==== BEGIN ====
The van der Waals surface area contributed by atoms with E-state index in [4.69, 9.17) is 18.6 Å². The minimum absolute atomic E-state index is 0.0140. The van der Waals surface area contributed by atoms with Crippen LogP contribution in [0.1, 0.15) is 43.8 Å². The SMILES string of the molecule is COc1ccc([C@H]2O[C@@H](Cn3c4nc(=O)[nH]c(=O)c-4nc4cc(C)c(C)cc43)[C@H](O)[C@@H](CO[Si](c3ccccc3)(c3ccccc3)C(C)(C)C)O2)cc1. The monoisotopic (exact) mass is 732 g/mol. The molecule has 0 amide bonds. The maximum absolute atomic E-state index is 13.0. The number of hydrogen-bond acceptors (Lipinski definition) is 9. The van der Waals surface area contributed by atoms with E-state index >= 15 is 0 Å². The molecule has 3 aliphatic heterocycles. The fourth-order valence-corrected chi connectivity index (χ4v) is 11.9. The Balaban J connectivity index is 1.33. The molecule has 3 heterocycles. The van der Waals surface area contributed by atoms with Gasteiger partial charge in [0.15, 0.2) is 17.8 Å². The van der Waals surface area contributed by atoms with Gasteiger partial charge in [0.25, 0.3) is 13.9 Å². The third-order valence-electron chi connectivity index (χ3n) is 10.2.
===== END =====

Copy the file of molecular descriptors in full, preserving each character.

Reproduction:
The van der Waals surface area contributed by atoms with E-state index in [4.69, 9.17) is 18.6 Å². The minimum absolute atomic E-state index is 0.0140. The van der Waals surface area contributed by atoms with Crippen LogP contribution in [0.1, 0.15) is 43.8 Å². The SMILES string of the molecule is COc1ccc([C@H]2O[C@@H](Cn3c4nc(=O)[nH]c(=O)c-4nc4cc(C)c(C)cc43)[C@H](O)[C@@H](CO[Si](c3ccccc3)(c3ccccc3)C(C)(C)C)O2)cc1. The monoisotopic (exact) mass is 732 g/mol. The molecule has 0 amide bonds. The maximum absolute atomic E-state index is 13.0. The number of hydrogen-bond acceptors (Lipinski definition) is 9. The van der Waals surface area contributed by atoms with E-state index >= 15 is 0 Å². The molecule has 3 aliphatic heterocycles. The fourth-order valence-corrected chi connectivity index (χ4v) is 11.9. The Balaban J connectivity index is 1.33. The molecule has 3 heterocycles. The van der Waals surface area contributed by atoms with Gasteiger partial charge in [0.15, 0.2) is 17.8 Å². The van der Waals surface area contributed by atoms with Gasteiger partial charge in [0.25, 0.3) is 13.9 Å². The third-order valence-electron chi connectivity index (χ3n) is 10.2.